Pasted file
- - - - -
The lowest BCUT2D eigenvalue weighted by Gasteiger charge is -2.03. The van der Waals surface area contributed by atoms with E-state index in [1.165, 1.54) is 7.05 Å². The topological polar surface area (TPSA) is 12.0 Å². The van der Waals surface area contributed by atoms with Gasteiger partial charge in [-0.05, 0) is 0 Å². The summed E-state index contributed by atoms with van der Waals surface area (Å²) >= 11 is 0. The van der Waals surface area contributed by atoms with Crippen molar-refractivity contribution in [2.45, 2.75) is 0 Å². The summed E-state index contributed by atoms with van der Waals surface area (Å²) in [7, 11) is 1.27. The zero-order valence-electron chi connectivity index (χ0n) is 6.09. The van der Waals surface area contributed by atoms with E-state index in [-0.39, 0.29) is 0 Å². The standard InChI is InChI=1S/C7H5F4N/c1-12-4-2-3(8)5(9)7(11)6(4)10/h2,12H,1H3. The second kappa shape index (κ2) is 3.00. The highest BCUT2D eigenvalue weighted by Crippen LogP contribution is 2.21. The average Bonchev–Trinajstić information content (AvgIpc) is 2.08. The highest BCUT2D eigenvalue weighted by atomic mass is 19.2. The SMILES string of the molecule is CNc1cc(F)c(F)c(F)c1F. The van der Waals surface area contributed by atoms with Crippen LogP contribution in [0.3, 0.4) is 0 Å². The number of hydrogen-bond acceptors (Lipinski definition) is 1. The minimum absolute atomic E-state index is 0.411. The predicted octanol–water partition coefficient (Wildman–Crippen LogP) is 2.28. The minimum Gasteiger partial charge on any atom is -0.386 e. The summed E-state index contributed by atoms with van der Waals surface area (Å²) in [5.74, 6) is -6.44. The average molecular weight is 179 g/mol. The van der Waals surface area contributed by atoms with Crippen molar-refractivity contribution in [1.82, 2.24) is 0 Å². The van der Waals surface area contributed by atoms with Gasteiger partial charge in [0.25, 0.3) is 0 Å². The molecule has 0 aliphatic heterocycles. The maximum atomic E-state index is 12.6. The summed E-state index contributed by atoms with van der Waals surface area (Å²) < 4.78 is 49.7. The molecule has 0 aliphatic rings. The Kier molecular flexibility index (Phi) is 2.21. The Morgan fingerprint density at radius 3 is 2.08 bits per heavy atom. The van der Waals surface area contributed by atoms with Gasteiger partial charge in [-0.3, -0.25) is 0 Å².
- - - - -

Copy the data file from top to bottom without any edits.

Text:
The lowest BCUT2D eigenvalue weighted by Gasteiger charge is -2.03. The van der Waals surface area contributed by atoms with E-state index in [1.165, 1.54) is 7.05 Å². The topological polar surface area (TPSA) is 12.0 Å². The van der Waals surface area contributed by atoms with Gasteiger partial charge in [-0.05, 0) is 0 Å². The summed E-state index contributed by atoms with van der Waals surface area (Å²) >= 11 is 0. The van der Waals surface area contributed by atoms with Crippen molar-refractivity contribution in [2.45, 2.75) is 0 Å². The summed E-state index contributed by atoms with van der Waals surface area (Å²) in [7, 11) is 1.27. The zero-order valence-electron chi connectivity index (χ0n) is 6.09. The van der Waals surface area contributed by atoms with E-state index in [-0.39, 0.29) is 0 Å². The standard InChI is InChI=1S/C7H5F4N/c1-12-4-2-3(8)5(9)7(11)6(4)10/h2,12H,1H3. The second kappa shape index (κ2) is 3.00. The highest BCUT2D eigenvalue weighted by Crippen LogP contribution is 2.21. The average Bonchev–Trinajstić information content (AvgIpc) is 2.08. The highest BCUT2D eigenvalue weighted by atomic mass is 19.2. The SMILES string of the molecule is CNc1cc(F)c(F)c(F)c1F. The van der Waals surface area contributed by atoms with Crippen LogP contribution in [0.3, 0.4) is 0 Å². The number of hydrogen-bond acceptors (Lipinski definition) is 1. The minimum absolute atomic E-state index is 0.411. The predicted octanol–water partition coefficient (Wildman–Crippen LogP) is 2.28. The minimum Gasteiger partial charge on any atom is -0.386 e. The summed E-state index contributed by atoms with van der Waals surface area (Å²) in [5.74, 6) is -6.44. The average molecular weight is 179 g/mol. The van der Waals surface area contributed by atoms with Crippen molar-refractivity contribution in [1.82, 2.24) is 0 Å². The van der Waals surface area contributed by atoms with Gasteiger partial charge in [0.25, 0.3) is 0 Å². The molecule has 0 aliphatic heterocycles. The maximum atomic E-state index is 12.6. The summed E-state index contributed by atoms with van der Waals surface area (Å²) < 4.78 is 49.7. The molecule has 0 aliphatic rings. The Kier molecular flexibility index (Phi) is 2.21. The Morgan fingerprint density at radius 3 is 2.08 bits per heavy atom. The van der Waals surface area contributed by atoms with Gasteiger partial charge in [-0.3, -0.25) is 0 Å².